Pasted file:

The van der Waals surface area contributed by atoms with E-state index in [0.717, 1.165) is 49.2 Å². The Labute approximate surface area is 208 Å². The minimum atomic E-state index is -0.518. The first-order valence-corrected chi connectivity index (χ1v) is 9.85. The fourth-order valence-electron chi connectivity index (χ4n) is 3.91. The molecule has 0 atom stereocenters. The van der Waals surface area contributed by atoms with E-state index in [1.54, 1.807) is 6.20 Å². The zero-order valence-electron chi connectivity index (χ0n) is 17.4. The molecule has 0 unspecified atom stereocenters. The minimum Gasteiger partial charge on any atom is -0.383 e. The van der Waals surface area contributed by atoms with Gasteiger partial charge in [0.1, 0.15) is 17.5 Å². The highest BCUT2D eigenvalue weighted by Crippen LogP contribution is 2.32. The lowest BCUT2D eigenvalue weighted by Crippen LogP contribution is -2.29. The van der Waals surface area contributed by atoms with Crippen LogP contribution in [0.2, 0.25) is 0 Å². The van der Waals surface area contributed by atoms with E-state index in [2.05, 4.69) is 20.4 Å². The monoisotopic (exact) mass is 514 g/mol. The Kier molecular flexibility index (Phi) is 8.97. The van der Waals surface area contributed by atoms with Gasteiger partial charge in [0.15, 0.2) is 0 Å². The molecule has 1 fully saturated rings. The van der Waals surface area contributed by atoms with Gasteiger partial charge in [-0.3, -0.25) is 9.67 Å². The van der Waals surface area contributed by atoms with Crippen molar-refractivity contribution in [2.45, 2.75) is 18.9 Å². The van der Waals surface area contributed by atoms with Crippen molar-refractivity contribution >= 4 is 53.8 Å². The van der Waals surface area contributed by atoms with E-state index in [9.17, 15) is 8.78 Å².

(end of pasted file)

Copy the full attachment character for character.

The van der Waals surface area contributed by atoms with E-state index in [0.717, 1.165) is 49.2 Å². The Labute approximate surface area is 208 Å². The minimum atomic E-state index is -0.518. The first-order valence-corrected chi connectivity index (χ1v) is 9.85. The fourth-order valence-electron chi connectivity index (χ4n) is 3.91. The molecule has 0 atom stereocenters. The van der Waals surface area contributed by atoms with E-state index in [1.54, 1.807) is 6.20 Å². The zero-order valence-electron chi connectivity index (χ0n) is 17.4. The molecule has 0 unspecified atom stereocenters. The minimum Gasteiger partial charge on any atom is -0.383 e. The van der Waals surface area contributed by atoms with Gasteiger partial charge in [0.1, 0.15) is 17.5 Å². The highest BCUT2D eigenvalue weighted by Crippen LogP contribution is 2.32. The lowest BCUT2D eigenvalue weighted by Crippen LogP contribution is -2.29. The van der Waals surface area contributed by atoms with Crippen LogP contribution in [0.2, 0.25) is 0 Å². The van der Waals surface area contributed by atoms with E-state index in [2.05, 4.69) is 20.4 Å². The monoisotopic (exact) mass is 514 g/mol. The Kier molecular flexibility index (Phi) is 8.97. The van der Waals surface area contributed by atoms with Gasteiger partial charge in [0.15, 0.2) is 0 Å². The molecule has 1 fully saturated rings. The van der Waals surface area contributed by atoms with Gasteiger partial charge in [-0.3, -0.25) is 9.67 Å². The van der Waals surface area contributed by atoms with Crippen molar-refractivity contribution in [2.45, 2.75) is 18.9 Å². The van der Waals surface area contributed by atoms with Crippen molar-refractivity contribution >= 4 is 53.8 Å². The van der Waals surface area contributed by atoms with E-state index in [9.17, 15) is 8.78 Å².